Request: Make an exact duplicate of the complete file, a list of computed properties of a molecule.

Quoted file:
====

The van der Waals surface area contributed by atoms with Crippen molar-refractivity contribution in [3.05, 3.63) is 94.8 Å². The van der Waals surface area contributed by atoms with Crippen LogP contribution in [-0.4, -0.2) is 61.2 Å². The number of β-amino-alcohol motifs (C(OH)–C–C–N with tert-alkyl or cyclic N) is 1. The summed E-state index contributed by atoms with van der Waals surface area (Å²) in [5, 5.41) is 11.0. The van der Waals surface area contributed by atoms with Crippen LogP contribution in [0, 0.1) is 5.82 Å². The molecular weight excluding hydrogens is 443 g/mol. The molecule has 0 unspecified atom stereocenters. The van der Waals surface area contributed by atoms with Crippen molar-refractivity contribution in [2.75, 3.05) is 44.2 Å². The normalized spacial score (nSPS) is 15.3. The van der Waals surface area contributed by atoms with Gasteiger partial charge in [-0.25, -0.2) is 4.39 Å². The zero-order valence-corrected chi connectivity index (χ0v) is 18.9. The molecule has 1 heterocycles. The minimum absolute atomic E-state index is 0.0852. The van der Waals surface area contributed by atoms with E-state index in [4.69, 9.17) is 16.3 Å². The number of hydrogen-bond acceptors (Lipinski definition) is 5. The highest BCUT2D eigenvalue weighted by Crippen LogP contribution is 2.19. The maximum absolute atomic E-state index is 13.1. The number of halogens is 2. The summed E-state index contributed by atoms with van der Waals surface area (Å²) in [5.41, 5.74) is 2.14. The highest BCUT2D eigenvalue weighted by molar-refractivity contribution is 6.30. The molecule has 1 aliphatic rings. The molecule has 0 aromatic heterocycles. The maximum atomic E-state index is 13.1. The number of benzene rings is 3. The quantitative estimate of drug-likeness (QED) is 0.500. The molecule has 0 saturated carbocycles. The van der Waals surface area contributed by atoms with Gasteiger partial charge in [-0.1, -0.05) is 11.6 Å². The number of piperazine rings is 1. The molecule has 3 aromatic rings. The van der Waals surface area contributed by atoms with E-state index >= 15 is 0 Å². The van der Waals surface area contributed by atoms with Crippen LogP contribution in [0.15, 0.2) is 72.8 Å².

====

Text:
The van der Waals surface area contributed by atoms with Crippen molar-refractivity contribution in [3.05, 3.63) is 94.8 Å². The van der Waals surface area contributed by atoms with Crippen LogP contribution in [-0.4, -0.2) is 61.2 Å². The number of β-amino-alcohol motifs (C(OH)–C–C–N with tert-alkyl or cyclic N) is 1. The summed E-state index contributed by atoms with van der Waals surface area (Å²) in [5, 5.41) is 11.0. The van der Waals surface area contributed by atoms with Crippen LogP contribution in [0, 0.1) is 5.82 Å². The molecular weight excluding hydrogens is 443 g/mol. The molecule has 0 unspecified atom stereocenters. The van der Waals surface area contributed by atoms with Crippen molar-refractivity contribution in [2.75, 3.05) is 44.2 Å². The normalized spacial score (nSPS) is 15.3. The van der Waals surface area contributed by atoms with Gasteiger partial charge in [-0.25, -0.2) is 4.39 Å². The zero-order valence-corrected chi connectivity index (χ0v) is 18.9. The molecule has 1 heterocycles. The minimum absolute atomic E-state index is 0.0852. The van der Waals surface area contributed by atoms with E-state index in [4.69, 9.17) is 16.3 Å². The number of hydrogen-bond acceptors (Lipinski definition) is 5. The highest BCUT2D eigenvalue weighted by Crippen LogP contribution is 2.19. The maximum absolute atomic E-state index is 13.1. The number of halogens is 2. The summed E-state index contributed by atoms with van der Waals surface area (Å²) in [5.41, 5.74) is 2.14. The highest BCUT2D eigenvalue weighted by molar-refractivity contribution is 6.30. The molecule has 1 aliphatic rings. The molecule has 0 aromatic heterocycles. The maximum atomic E-state index is 13.1. The number of benzene rings is 3. The quantitative estimate of drug-likeness (QED) is 0.500. The molecule has 0 saturated carbocycles. The van der Waals surface area contributed by atoms with Gasteiger partial charge in [-0.1, -0.05) is 11.6 Å². The number of piperazine rings is 1. The molecule has 3 aromatic rings. The van der Waals surface area contributed by atoms with E-state index >= 15 is 0 Å². The van der Waals surface area contributed by atoms with Crippen LogP contribution in [0.15, 0.2) is 72.8 Å².